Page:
Still, CMS’ re­cent re­jec­tion of a re­lat­ed Mass­a­chu­setts pro­pos­al makes it dif­fi­cult to be­lieve ne­go­ti­at­ing drug prices will re­al­ly hap­pen, said Sara Rosen­baum, a pro­fes­sor of health law and pol­i­cy at George Wash­ing­ton Uni­ver­si­ty.

That pro­pos­al would have al­lowed Mass­a­chu­setts’ Med­ic­aid pro­gram to choose drugs based on cost and how well the med­i­cines work.

“They have been very good and quite care­ful with their [Med­ic­aid] pro­gram and so why not let them try this?” Rosen­baum said.

4. Tack­ling For­eign Drug Costs

Phar­ma­ceu­ti­cal mak­ers of­ten sell their drugs at sub­stan­tial­ly low­er prices in many for­eign coun­tries than they do in the Unit­ed States. Trump em­pha­sized in May that “it’s time to end the glob­al free­load­ing once and for all,” say­ing U.S. con­sumers were pay­ing part of the cost of the med­i­cines that pa­tients in oth­er coun­tries use.

He di­rect­ed US Trade Rep­re­sen­ta­tive Robert Lighthiz­er to ad­dress the sit­u­a­tion. Lighthiz­er’s of­fice de­clined to com­ment.

When Sen. Todd Young (R-Ind.) asked dur­ing a Sen­ate health com­mit­tee hear­ing in June whether trade agree­ments with oth­er coun­tries should be used to “lev­el the play­ing field,” Azar’s re­sponse was swift: “We ab­solute­ly be­lieve we should be us­ing our trade agree­ments to get them to pay more even as we have our job to pay less.”

Avalere Health Pres­i­dent Matt Brow, who has been in­volved in talks with the ad­min­is­tra­tion, said it’s clear the fo­cus on over­seas pric­ing isn’t go­ing away and the ad­min­is­tra­tion is “talk­ing a lot about how to get the pres­i­dent what he wants.”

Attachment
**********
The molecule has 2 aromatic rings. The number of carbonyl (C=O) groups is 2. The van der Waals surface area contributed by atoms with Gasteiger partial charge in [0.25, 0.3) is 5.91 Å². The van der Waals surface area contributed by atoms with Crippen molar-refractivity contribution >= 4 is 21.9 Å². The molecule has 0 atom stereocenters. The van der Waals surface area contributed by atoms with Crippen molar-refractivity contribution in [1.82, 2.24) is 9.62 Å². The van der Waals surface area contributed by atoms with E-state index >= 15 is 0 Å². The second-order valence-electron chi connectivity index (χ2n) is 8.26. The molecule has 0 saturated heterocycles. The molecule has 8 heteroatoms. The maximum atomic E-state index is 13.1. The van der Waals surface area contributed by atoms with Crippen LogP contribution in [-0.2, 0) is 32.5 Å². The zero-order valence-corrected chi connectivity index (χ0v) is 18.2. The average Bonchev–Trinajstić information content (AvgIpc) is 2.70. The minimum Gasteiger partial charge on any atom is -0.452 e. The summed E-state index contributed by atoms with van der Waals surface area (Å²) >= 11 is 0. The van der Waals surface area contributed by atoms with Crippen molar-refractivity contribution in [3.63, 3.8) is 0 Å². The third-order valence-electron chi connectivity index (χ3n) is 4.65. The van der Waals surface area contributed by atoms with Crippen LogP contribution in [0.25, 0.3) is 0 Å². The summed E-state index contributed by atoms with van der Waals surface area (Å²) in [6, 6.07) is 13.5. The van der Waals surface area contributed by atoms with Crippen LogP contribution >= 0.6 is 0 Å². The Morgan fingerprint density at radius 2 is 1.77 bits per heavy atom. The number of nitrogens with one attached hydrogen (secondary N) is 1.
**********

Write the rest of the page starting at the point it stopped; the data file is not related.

5. In­creas­ing Com­pe­ti­tion

Scott Got­tlieb

FDA Com­mis­sion­er Scott Got­tlieb has be­come the Trump ad­min­is­tra­tion’s lead pro­po­nent for in­creas­ing com­pe­ti­tion among drug­mak­ers.

Com­pe­ti­tion res­onates with Amer­i­cans “be­cause peo­ple see it every day in their ex­pe­ri­ence in Cost­co and oth­er places,” said Re­na Con­ti, an as­sis­tant pro­fes­sor at the Uni­ver­si­ty of Chica­go.

Got­tlieb has an­nounced plans to bol­ster the use of gener­ic drugs and an “ac­tion plan” to en­cour­age the de­vel­op­ment of biosim­i­lars, which are copy­cat ver­sions of ex­pen­sive bi­o­log­ic drugs made from liv­ing or­gan­isms.

And to com­bat an­ti-com­pet­i­tive be­hav­ior in the mar­ket, Got­tlieb said the FDA has passed along in­for­ma­tion to the Fed­er­al Trade Com­mis­sion and hint­ed at po­ten­tial ac­tion to come: “I think we’ve hand­ed them some pret­ty good facts.”

By Sarah Jane Trib­ble.  Orig­i­nal­ly post­ed at Kaiser Health News, a na­tion­al health pol­i­cy news ser­vice that is part of the non­par­ti­san Hen­ry J Kaiser Fam­i­ly Foun­da­tion.